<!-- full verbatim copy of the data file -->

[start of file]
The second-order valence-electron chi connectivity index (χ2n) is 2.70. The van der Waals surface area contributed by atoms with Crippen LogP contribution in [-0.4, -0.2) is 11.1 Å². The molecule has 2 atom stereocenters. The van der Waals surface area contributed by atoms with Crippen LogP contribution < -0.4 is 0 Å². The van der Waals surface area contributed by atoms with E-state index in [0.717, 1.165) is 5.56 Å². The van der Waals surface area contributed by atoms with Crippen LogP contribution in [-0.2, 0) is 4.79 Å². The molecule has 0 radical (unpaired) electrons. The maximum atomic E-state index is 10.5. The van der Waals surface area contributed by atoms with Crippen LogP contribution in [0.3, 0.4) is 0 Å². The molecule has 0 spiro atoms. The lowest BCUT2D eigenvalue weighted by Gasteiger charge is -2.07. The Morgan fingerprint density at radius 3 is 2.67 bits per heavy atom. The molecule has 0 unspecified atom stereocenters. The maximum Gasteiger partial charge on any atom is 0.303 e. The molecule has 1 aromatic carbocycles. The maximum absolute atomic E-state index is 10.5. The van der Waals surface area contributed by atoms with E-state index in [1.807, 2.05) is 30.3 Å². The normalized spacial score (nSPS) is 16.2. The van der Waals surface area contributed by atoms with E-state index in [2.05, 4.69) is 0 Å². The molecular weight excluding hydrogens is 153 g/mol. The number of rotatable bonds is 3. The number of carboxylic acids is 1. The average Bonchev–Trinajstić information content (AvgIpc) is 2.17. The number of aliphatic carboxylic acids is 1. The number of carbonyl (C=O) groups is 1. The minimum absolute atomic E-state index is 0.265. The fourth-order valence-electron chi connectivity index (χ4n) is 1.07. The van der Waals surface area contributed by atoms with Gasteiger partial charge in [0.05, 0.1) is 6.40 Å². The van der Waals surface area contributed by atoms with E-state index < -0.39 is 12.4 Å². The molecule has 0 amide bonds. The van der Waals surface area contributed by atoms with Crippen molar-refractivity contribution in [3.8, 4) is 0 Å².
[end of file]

The second-order valence-electron chi connectivity index (χ2n) is 2.70. The van der Waals surface area contributed by atoms with Crippen LogP contribution in [-0.4, -0.2) is 11.1 Å². The molecule has 2 atom stereocenters. The van der Waals surface area contributed by atoms with Crippen LogP contribution < -0.4 is 0 Å². The van der Waals surface area contributed by atoms with E-state index in [0.717, 1.165) is 5.56 Å². The van der Waals surface area contributed by atoms with Crippen LogP contribution in [-0.2, 0) is 4.79 Å². The molecule has 0 radical (unpaired) electrons. The maximum atomic E-state index is 10.5. The van der Waals surface area contributed by atoms with Crippen LogP contribution in [0.3, 0.4) is 0 Å². The molecule has 0 spiro atoms. The lowest BCUT2D eigenvalue weighted by Gasteiger charge is -2.07. The Morgan fingerprint density at radius 3 is 2.67 bits per heavy atom. The molecule has 0 unspecified atom stereocenters. The maximum Gasteiger partial charge on any atom is 0.303 e. The molecule has 1 aromatic carbocycles. The maximum absolute atomic E-state index is 10.5. The van der Waals surface area contributed by atoms with E-state index in [1.807, 2.05) is 30.3 Å². The normalized spacial score (nSPS) is 16.2. The van der Waals surface area contributed by atoms with E-state index in [2.05, 4.69) is 0 Å². The molecular weight excluding hydrogens is 153 g/mol. The number of rotatable bonds is 3. The number of carboxylic acids is 1. The average Bonchev–Trinajstić information content (AvgIpc) is 2.17. The number of aliphatic carboxylic acids is 1. The number of carbonyl (C=O) groups is 1. The minimum absolute atomic E-state index is 0.265. The fourth-order valence-electron chi connectivity index (χ4n) is 1.07. The van der Waals surface area contributed by atoms with Gasteiger partial charge in [0.05, 0.1) is 6.40 Å². The van der Waals surface area contributed by atoms with E-state index < -0.39 is 12.4 Å². The molecule has 0 amide bonds. The van der Waals surface area contributed by atoms with Crippen molar-refractivity contribution in [3.8, 4) is 0 Å².